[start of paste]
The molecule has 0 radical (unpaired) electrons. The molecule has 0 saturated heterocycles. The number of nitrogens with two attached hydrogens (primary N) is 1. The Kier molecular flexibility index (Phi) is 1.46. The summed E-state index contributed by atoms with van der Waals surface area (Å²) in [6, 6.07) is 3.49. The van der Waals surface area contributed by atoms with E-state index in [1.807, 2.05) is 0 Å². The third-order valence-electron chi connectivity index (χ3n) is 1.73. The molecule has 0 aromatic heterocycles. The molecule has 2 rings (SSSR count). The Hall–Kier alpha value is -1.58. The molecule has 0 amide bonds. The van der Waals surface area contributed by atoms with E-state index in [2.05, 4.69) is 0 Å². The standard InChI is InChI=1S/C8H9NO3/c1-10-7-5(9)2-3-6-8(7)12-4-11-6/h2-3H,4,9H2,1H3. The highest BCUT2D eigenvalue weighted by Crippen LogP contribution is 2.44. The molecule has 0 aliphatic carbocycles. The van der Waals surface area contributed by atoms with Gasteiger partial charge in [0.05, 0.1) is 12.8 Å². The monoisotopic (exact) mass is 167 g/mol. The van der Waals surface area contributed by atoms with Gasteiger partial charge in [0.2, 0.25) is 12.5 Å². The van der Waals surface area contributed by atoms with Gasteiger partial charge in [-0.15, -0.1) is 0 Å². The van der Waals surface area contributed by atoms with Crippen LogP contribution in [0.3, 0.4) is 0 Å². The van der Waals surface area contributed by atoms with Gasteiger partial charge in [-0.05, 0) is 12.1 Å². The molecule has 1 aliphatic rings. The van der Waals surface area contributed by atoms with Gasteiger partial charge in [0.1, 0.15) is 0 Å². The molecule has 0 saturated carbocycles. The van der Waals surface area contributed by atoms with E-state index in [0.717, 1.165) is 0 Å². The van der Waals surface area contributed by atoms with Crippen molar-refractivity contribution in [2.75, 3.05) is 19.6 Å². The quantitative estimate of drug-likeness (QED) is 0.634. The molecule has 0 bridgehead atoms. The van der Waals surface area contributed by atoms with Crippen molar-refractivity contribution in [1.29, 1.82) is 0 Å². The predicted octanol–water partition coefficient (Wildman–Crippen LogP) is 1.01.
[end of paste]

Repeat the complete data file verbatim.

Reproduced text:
The molecule has 0 radical (unpaired) electrons. The molecule has 0 saturated heterocycles. The number of nitrogens with two attached hydrogens (primary N) is 1. The Kier molecular flexibility index (Phi) is 1.46. The summed E-state index contributed by atoms with van der Waals surface area (Å²) in [6, 6.07) is 3.49. The van der Waals surface area contributed by atoms with E-state index in [1.807, 2.05) is 0 Å². The third-order valence-electron chi connectivity index (χ3n) is 1.73. The molecule has 0 aromatic heterocycles. The molecule has 2 rings (SSSR count). The Hall–Kier alpha value is -1.58. The molecule has 0 amide bonds. The van der Waals surface area contributed by atoms with E-state index in [2.05, 4.69) is 0 Å². The standard InChI is InChI=1S/C8H9NO3/c1-10-7-5(9)2-3-6-8(7)12-4-11-6/h2-3H,4,9H2,1H3. The highest BCUT2D eigenvalue weighted by Crippen LogP contribution is 2.44. The molecule has 0 aliphatic carbocycles. The van der Waals surface area contributed by atoms with Gasteiger partial charge in [0.05, 0.1) is 12.8 Å². The monoisotopic (exact) mass is 167 g/mol. The van der Waals surface area contributed by atoms with Gasteiger partial charge in [0.2, 0.25) is 12.5 Å². The van der Waals surface area contributed by atoms with Gasteiger partial charge in [-0.15, -0.1) is 0 Å². The van der Waals surface area contributed by atoms with Crippen LogP contribution in [0.3, 0.4) is 0 Å². The van der Waals surface area contributed by atoms with Gasteiger partial charge in [-0.05, 0) is 12.1 Å². The molecule has 1 aliphatic rings. The van der Waals surface area contributed by atoms with Gasteiger partial charge in [0.1, 0.15) is 0 Å². The molecule has 0 saturated carbocycles. The van der Waals surface area contributed by atoms with E-state index in [0.717, 1.165) is 0 Å². The van der Waals surface area contributed by atoms with Crippen molar-refractivity contribution in [2.75, 3.05) is 19.6 Å². The quantitative estimate of drug-likeness (QED) is 0.634. The molecule has 0 bridgehead atoms. The van der Waals surface area contributed by atoms with Crippen molar-refractivity contribution in [1.29, 1.82) is 0 Å². The predicted octanol–water partition coefficient (Wildman–Crippen LogP) is 1.01.